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The Health Issues and Risk of Teenage Pregnancy in Philadelphia

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Compiled surveys and studies have concluded that urban teenage mothers specifically are at a social and economic disadvantage. In the city of Philadelphia, this standard has caused many health risks to surface amongst inner-city teenage mothers and their children. Incompetent health care, mental illnesses, and substance abuse is common for low-income teenage mothers and thus contributing to their hardships. Affordable healthcare may assist in the decline of urban teenage pregnancy rates, but it is found to be unrealistic.

There are local community organizations that fight to decrease teenage pregnancy, but there is still room for a better solution. A specific variation of sex education referred to as comprehensive sexuality education has been proven to decrease teenage pregnancy rates in large cities and benefit the students in additional ways. The regulation of comprehensive sexuality education in Philadelphia would decrease the high urban teenage pregnancy rate and the health issues that come along with.

The Risk of Teenage Pregnancy in Philadelphia

Teenage pregnancy has long been a nationwide epidemic. In fact, “approximately 750,000 teen pregnancies occur each year in the United States” (Schwarz, 2007, p. 115). The issue is especially prominent in overcrowded cities like Philadelphia, where the majority of the population lives in poverty. Children of such poverty-stricken Philadelphian families have no choice but to attend underfunded public inner city schools, where sex education is either unhelpful or completely nonexistent.

Poor public school sex education leaves thousands of city teenagers absolutely clueless about safe sex and contraceptives, causing teenage pregnancy in large cities to skyrocket. It is apparent that underprivileged children especially suffer from lack of sexual knowledge. In the city of Philadelphia, where environmental factors often take control, certain health risks come along with teenage pregnancies. The obvious solution to preventing unwanted teen pregnancies and the health risks that often follow is enhancements in public school sex education. Educators much stop the problem where it starts. Improved public school sex education in Philadelphia would greatly assist in the decline of urban teenage pregnancy rates and the serious health issues that come with.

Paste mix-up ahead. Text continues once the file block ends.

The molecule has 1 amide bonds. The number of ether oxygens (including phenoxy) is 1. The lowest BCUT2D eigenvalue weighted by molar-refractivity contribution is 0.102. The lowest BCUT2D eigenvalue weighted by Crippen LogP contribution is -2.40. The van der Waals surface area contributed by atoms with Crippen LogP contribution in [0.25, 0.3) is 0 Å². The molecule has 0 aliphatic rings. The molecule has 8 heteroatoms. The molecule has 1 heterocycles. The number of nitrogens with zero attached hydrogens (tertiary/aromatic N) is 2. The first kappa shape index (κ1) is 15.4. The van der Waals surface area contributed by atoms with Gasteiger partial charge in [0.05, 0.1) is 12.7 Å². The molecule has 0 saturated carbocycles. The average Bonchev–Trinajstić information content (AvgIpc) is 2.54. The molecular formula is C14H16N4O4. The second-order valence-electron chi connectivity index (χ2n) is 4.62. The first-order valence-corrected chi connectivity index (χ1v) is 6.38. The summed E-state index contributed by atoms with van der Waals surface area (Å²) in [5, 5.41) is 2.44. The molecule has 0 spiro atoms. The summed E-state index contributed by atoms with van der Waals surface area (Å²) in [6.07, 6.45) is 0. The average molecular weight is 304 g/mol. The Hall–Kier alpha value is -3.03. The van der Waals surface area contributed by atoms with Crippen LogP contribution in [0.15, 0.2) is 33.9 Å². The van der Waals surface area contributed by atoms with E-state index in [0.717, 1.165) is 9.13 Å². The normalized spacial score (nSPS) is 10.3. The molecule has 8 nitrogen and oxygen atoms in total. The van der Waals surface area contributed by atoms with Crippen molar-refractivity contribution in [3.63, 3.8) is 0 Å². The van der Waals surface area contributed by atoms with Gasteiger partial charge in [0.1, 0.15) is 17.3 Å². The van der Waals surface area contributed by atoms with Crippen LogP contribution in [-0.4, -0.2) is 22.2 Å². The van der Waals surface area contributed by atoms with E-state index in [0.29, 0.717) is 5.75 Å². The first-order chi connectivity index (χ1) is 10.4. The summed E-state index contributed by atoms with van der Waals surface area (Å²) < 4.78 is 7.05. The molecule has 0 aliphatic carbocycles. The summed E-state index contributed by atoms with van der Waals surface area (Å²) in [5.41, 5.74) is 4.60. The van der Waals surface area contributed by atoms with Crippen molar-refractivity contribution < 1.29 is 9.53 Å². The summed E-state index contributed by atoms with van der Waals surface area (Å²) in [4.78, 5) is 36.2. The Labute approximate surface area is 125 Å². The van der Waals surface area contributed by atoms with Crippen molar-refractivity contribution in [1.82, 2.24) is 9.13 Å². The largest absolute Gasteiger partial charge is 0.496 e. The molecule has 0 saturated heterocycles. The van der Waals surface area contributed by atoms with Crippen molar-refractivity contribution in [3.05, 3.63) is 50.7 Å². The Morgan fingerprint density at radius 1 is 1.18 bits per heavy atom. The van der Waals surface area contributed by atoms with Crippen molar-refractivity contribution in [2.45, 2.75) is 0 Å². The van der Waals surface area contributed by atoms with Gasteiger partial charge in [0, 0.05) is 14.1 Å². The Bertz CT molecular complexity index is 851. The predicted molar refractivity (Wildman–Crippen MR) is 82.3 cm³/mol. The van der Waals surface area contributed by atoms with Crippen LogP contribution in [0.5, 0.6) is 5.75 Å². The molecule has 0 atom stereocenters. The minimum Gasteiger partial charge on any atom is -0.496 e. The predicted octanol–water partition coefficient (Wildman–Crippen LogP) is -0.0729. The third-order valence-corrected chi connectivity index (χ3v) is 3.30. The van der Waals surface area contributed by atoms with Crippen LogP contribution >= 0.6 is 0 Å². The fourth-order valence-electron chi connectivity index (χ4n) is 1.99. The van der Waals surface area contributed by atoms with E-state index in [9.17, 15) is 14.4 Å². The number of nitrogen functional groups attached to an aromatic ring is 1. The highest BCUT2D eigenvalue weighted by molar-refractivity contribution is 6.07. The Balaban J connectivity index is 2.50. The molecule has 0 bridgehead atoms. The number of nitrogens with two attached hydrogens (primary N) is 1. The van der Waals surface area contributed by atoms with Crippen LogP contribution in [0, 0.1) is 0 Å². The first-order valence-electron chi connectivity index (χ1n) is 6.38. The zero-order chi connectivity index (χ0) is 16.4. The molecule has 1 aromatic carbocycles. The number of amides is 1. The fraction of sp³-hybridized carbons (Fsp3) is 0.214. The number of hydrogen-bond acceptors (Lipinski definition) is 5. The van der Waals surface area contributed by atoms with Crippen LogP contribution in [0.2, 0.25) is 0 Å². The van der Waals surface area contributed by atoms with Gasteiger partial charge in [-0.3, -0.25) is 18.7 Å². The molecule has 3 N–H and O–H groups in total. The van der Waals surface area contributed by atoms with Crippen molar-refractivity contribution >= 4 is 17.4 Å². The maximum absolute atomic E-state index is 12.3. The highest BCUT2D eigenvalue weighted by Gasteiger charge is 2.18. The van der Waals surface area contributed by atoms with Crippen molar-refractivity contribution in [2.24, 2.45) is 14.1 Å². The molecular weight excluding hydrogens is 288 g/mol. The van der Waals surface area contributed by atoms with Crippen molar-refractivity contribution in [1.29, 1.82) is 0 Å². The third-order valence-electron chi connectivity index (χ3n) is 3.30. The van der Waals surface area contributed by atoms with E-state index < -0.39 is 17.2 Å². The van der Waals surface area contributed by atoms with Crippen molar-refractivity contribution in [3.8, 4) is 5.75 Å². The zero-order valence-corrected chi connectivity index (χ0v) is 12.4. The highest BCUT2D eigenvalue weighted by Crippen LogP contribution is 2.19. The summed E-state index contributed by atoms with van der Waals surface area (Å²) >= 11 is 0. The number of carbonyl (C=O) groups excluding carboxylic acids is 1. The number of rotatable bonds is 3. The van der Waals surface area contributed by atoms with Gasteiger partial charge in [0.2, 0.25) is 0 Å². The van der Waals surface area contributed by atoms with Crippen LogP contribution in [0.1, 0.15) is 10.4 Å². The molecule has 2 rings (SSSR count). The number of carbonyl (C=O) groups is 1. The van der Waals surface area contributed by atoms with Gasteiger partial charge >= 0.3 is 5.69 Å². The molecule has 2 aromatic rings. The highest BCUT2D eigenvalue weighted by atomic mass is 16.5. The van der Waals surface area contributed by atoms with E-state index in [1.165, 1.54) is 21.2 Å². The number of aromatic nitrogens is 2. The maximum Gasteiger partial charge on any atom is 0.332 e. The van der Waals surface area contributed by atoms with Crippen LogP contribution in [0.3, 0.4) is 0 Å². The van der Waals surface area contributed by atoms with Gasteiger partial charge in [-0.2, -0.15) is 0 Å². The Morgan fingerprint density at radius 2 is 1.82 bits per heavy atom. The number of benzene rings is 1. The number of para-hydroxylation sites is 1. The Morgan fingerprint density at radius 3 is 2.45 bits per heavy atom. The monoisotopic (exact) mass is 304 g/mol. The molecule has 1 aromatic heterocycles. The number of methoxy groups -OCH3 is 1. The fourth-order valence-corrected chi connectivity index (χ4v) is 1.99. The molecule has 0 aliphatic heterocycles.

Background Information

Looking at teenage pregnancy alone, there are a lot of common complications. Due to their young age and underdeveloped bodies, teenagers are more prone to pregnancy complications such as premature birth, anemia, and high blood pressure (Payne & Anastas, 2015, p. 596). Teenage pregnancy does not only harm the mother, but it can cause damage to the unborn child as well. It is found that “about fourteen percent of infants born to teens aged seventeen years or younger are born preterm, versus six percent for women in their mid-late twenties” (Payne, 2015, p. 598).

Additional risks drastically effect pregnant teenagers in the city. With most inner-city teens living in poverty, they do not have access to proper healthcare, a healthy diet, or the nutrients necessary for carrying a healthy baby. Lack of attention to medical necessities causes pregnancies in urban teenagers to be increasingly dangerous (Payne, 2015, p. 599). Such absence of prenatal care often causes children of mothers from low-income populations to be more susceptible to low birthweight, developmental delay, and chronic illness in infancy (Bennett, Culhane, Webb, Coyne, Hogan, Mathew, & Elo, 2010, p. 91). To restate the obvious, pregnancy and birth complications are typical for urban teenage mothers from low-income families.

Complications in pregnancy and infancy are not the only risks facing urban teenage mothers. Death also a common occurrence for inner-city women who experience premature child-bearing and unkempt health issues. Explicitly in the city of Philadelphia, poor healthcare coverage, substance use, and household and neighborhood violence are the leading contributors to the high maternal mortality rate (Mehta, Bachhuber, Hoffman, & Srinivas, 2016, p. 2208). The threat of death is yet another reason to strive for a solution, as “the rate of pregnancy-related de deaths in Philadelphia residents exceed national rates” (Mehta, 2016, p. 2209).

It is found that fifty-one percent of all Philadelphian maternal deaths within one year of pregnancy are a direct result of improper medical care (Mehta, 2016, p. 2208). Pregnancy can be strenuous on the body, and appropriate medical attention is absolutely necessary. Without it, pregnancy-related complications and even death may occur, which tends to be a likely outcome for the large number of urban women without healthcare coverage. Mental health issues are also a threat for inner-city mothers. It is found that “women with low socioeconomic status are at greater risk of depressive symptomatology and health-compromising behaviors in pregnancy” (Bennett, Culhane, Webb, Coyne, Hogan, Mathew, & Elo, 2010, p. 91). More often than not, severe mental illness problems drastically effect the urban pregnant and nursing population.